The quarantine cluster in the ACT has doubled, with two new cases confirmed as the first cases of the highly contagious South African strain were recorded in returned travellers.
Two new cases of COVID-19 have been recorded in the ACT less than a day after the first cases of the highly contagious South African strain were confirmed in two returned travellers.
Both new cases arrived on a government-chartered plane from Singapore on March 1.
It brings the ACT’s total to 122 cases. All four cases are currently in hotel quarantine.
A man and a woman, both in their 40s, returned positive COVID-19 test results on their fifth day in quarantine are being supported by ACT Health.
“As with the previous two cases reported earlier this week, the new cases will be cared for in a separate area of the hotel from other returned travellers,” an ACT Health spokesman said.
The new female, aged under 20, is a family member of the male who tested positive earlier this week. They have been in quarantine simultaneously.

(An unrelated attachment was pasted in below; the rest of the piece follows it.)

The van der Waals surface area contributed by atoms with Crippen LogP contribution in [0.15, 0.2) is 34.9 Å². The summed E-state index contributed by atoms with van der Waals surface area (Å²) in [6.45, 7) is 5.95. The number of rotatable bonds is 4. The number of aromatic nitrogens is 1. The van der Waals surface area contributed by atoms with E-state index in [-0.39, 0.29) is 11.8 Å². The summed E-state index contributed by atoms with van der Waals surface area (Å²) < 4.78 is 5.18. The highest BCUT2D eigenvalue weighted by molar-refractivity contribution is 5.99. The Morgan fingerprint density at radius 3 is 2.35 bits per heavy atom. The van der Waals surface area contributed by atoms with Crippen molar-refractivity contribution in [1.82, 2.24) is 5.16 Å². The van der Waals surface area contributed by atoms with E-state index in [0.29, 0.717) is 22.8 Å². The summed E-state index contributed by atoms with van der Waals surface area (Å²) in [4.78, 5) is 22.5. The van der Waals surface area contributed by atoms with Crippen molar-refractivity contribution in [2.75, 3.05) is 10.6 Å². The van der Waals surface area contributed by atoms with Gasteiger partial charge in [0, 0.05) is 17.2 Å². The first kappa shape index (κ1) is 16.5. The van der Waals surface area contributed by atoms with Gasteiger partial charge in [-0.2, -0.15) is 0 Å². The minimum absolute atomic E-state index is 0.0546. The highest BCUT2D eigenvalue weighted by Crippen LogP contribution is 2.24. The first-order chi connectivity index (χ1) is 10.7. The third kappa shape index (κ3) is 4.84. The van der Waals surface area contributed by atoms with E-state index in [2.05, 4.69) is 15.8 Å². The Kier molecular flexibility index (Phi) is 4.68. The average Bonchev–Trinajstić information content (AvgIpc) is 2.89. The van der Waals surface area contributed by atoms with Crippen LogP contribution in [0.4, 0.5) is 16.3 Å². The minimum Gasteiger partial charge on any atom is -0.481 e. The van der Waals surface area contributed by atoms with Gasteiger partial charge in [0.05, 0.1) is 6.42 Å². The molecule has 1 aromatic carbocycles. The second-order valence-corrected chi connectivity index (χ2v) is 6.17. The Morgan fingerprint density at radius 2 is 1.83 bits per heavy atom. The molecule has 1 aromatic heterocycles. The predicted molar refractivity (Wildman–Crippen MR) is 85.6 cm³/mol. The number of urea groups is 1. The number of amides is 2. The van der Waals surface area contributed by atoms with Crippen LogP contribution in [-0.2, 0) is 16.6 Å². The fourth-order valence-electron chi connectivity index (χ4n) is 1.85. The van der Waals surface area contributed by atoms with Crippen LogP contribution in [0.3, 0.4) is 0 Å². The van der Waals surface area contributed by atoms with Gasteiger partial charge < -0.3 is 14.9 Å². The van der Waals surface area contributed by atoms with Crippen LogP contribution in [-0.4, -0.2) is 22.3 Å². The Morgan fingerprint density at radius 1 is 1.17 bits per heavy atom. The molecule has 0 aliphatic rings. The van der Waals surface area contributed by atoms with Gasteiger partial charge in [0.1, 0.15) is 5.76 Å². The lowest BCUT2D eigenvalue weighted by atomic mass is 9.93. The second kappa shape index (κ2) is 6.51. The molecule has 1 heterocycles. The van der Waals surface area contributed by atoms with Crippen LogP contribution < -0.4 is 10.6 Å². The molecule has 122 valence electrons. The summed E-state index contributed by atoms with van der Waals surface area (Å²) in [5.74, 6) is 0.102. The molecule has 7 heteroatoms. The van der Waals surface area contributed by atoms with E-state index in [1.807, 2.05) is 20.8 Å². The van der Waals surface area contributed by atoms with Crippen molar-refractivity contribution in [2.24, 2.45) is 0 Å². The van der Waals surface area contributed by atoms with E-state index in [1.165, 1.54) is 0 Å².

The new male case was seated in an adjacent row to a previously identified case during the flight to Canberra.
Genome sequencing will be conducted early next week.
Health authorities confirmed the first highly contagious South African strain in two returned travellers on Thursday.
The men, one aged in his 40s and another aged under 20, had tested negative before travelling to Singapore and are likely to have contracted the virus while in transit to the ACT.
The pair was on board a government chartered plane with 173 other passengers.
Most of those passengers are serving their quarantine in Canberra while 31 are in quarantine in Sydney.
Of the 122 recorded cases of coronavirus in the ACT, 115 have recovered.
There were 538 tests over the past 24 hours.
All those quarantining in Canberra returned negative day one test results.
On Saturday, health authorities said genome sequencing showed both travellers had been infected with the South African variant but were well and had been moved to a separate area of the hotel for further care and support.
The pair are unrelated.
“ACT Health is continuing to liaise with NSW Health authorities and Singapore Airlines about the two cases to support other contact tracing efforts.”
NSW recorded three new active cases in returned overseas travellers on Saturday but no new locally acquired cases for the 48th consecutive day.
A NSW Health spokeswoman said the three new cases had not been on the same flight as the ACT cases.
One of the 56 cases being treated for the virus in NSW is in intensive care but does not require a ventilator.